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Sex Talk: Don’t let the pandemic leave with your marriage

The depression and mental health issues likely to arise from this current wave of the pandemic are real.

People have lost loved ones and the grim news dominating social media is becoming a huge catalyst to the poor state of our mental health. Naturally, paranoia slips in and the last thing one may need is a randy spouse feeling them up in bed.

“I am a stay-at-home mum, he still goes to work everyday. Quite honestly the times are so scary I sometimes feel like asking him to social-distance in the guest room till further notice, or wear a mask to bed!” one wife, who in my opinion now needs to seek therapy, says.

When you tell her about another person who has died of coronavirus, she breaks into a cold sweat. When her social media groups post those long posts about Covid-19 and how we are headed for tough times, she lashes out and orders them to post positive stories too.

People are stressed. People are scared. It is not a very sexy time right now. But hey, look at it this way; it has been proven by science that making love in itself, is great exercise. And now more than ever, we need to keep the lungs exercised, open and aerated.

So, if you needed an incentive to love on your spouse regardless the yellow monsters threatening to replace pink elephants in your marital bed, there!

Besides, how better to get our daily doses of dopamine, oxytocin and all those essential feel-good chemicals that great sex so readily releases? It could be just what your doctor prescribed for your anxiety and borderline depression. Don’t quit the lovemaking, whatever you do.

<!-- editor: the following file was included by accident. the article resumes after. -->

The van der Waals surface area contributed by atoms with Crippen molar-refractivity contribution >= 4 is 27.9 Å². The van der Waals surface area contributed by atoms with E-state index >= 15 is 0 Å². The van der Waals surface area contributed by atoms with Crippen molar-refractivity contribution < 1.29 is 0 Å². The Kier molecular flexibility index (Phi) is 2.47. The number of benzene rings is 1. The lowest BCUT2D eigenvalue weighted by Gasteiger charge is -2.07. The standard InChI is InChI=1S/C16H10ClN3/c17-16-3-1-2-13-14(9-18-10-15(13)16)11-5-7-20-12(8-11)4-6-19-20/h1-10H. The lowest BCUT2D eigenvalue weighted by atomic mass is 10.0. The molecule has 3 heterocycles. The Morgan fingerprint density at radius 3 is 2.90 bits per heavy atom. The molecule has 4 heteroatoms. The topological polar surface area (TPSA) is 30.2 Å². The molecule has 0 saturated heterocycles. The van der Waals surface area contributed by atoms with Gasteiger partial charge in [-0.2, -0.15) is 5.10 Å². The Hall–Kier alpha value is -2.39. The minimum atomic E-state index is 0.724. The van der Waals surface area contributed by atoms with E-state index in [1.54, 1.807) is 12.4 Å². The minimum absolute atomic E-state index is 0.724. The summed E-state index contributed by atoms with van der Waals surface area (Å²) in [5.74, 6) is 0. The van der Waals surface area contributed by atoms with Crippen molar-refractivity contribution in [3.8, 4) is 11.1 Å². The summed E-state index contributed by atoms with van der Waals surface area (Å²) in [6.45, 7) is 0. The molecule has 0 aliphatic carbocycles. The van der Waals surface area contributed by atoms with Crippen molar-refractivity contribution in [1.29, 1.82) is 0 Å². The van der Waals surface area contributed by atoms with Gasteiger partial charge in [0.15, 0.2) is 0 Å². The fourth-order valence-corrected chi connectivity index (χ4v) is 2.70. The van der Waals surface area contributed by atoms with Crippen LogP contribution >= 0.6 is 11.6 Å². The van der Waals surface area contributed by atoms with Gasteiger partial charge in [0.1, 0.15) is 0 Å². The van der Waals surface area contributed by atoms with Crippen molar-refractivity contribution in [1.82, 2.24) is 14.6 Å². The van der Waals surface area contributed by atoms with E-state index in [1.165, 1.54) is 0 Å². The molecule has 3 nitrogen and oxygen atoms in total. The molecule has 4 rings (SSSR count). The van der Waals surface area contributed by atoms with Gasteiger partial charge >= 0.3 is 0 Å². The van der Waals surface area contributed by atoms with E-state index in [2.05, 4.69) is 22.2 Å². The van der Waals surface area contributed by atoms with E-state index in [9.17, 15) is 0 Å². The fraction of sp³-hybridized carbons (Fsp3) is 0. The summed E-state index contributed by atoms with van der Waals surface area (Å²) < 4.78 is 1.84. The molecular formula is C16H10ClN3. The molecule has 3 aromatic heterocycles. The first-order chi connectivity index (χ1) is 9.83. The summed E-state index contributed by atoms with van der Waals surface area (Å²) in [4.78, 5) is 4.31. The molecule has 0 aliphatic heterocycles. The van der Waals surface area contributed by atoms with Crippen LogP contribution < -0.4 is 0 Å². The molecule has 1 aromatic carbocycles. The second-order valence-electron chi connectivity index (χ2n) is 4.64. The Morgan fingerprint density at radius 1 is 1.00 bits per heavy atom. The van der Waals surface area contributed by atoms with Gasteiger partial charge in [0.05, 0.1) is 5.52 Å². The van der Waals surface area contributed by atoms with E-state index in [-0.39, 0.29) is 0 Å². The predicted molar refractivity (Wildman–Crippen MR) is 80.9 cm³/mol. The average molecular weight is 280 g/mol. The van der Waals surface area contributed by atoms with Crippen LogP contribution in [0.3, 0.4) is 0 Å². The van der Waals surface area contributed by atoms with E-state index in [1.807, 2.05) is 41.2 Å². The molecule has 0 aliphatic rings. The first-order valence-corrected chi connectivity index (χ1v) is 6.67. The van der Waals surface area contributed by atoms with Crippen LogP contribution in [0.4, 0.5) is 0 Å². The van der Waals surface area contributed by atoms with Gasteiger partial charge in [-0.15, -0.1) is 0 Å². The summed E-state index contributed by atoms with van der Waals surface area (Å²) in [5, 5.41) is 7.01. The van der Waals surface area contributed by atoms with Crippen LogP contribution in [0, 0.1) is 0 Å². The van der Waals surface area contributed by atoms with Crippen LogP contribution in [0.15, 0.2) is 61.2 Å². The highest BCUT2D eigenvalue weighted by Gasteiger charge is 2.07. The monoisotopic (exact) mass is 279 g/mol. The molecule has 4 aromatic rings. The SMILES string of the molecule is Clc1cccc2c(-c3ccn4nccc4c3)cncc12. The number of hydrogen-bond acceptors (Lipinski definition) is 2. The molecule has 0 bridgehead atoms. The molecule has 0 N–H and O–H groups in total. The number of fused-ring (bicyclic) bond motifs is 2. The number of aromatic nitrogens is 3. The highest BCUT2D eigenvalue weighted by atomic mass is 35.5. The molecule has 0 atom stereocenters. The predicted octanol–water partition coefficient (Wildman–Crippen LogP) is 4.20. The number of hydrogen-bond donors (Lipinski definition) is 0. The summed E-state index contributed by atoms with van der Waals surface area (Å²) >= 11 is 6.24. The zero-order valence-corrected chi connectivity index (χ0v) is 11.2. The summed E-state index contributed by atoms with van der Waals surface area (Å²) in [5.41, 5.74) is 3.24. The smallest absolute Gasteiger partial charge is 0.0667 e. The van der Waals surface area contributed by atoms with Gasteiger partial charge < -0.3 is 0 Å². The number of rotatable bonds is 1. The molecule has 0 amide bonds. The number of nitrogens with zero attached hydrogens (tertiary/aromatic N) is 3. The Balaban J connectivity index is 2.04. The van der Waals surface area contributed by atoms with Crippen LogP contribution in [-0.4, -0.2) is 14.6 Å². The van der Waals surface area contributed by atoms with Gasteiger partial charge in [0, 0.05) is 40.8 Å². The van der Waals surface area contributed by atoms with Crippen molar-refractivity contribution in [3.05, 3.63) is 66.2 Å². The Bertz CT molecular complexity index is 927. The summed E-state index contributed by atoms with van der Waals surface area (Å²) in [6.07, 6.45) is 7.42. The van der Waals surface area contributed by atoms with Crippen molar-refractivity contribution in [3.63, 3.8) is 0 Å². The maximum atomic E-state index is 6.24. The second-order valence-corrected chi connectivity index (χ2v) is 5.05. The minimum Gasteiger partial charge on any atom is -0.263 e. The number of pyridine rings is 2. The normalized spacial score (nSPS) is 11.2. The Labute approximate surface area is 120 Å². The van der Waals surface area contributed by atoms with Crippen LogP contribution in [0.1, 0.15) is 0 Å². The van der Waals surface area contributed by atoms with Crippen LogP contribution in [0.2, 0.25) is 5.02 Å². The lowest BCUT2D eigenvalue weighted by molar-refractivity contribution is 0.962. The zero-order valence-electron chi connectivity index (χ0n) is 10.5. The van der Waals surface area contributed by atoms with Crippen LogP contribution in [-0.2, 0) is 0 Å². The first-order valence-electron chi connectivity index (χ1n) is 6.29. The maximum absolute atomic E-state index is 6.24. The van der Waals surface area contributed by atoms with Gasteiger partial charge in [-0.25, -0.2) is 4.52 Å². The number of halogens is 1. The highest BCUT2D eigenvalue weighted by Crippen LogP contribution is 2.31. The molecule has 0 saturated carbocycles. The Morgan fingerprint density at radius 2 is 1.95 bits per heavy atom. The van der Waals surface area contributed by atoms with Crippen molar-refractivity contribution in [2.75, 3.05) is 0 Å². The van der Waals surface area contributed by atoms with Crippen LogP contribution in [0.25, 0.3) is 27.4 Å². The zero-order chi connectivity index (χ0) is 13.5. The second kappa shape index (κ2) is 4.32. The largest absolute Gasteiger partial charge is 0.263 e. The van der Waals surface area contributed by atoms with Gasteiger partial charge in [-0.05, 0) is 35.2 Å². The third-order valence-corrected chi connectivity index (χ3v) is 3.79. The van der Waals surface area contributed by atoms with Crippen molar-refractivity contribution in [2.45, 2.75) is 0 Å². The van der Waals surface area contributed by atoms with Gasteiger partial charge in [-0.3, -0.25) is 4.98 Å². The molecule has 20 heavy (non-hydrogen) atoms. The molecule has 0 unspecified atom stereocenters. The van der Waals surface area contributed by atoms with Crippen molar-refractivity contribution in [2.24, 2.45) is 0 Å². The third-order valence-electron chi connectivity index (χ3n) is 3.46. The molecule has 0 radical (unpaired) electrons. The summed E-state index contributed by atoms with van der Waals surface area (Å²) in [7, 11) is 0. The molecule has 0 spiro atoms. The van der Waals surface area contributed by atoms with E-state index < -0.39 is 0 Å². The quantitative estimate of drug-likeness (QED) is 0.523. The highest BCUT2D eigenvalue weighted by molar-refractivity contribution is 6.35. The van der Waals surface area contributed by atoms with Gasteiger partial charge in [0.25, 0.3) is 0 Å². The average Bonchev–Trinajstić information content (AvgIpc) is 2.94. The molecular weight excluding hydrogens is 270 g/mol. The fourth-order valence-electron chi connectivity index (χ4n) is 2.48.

True, death has a way of taking a huge bite out of our happiness, and this hits married couples doubly hard. Now imagine with the scale of death many are dealing with currently!

I know people that have lost both parents in the space of just days. That has been peppered with more news of ailing close relatives and dead colleagues and friends; people are close to a dangerous edge.

Well, don’t force anything, but just explore the possibility of turning to your spouse for the literal sexual healing needed to get you through this. There is scientific evidence that some hormones and chemicals needed to lift a mood from the doldrums are released with great lovemaking.

Depression also thrives in loneliness; you need each other now more than ever. A few years ago one Ugandan wife lost her mother and the grief was indescribable, she said then.

She left her marital bed for a spot on the floor to allow herself to mourn, and while her husband initially understood her needs, when this continued for weeks, he started losing patience.

On friends’ advice, he organised a foreign trip to a fancy destination, hoping that getting her away from the grim reality would take her mind off the grief for a while and reignite the fireworks in their marriage. It did not work. Every nice adventure reminded her that she could no longer tell her mother about it, and the waterworks would start afresh.

Long story short: the grief also killed her marriage. One thing led to another and eventually they divorced. Don’t let Corona march out of Uganda with your marriage in its tentacles.

Whenever you can, push through; get some ‘exercise’ in; get your oxytocin fix and before you know it, the skies will look the right shade of blue once again.

carol@observer.ug

© 2016 Observer Media Ltd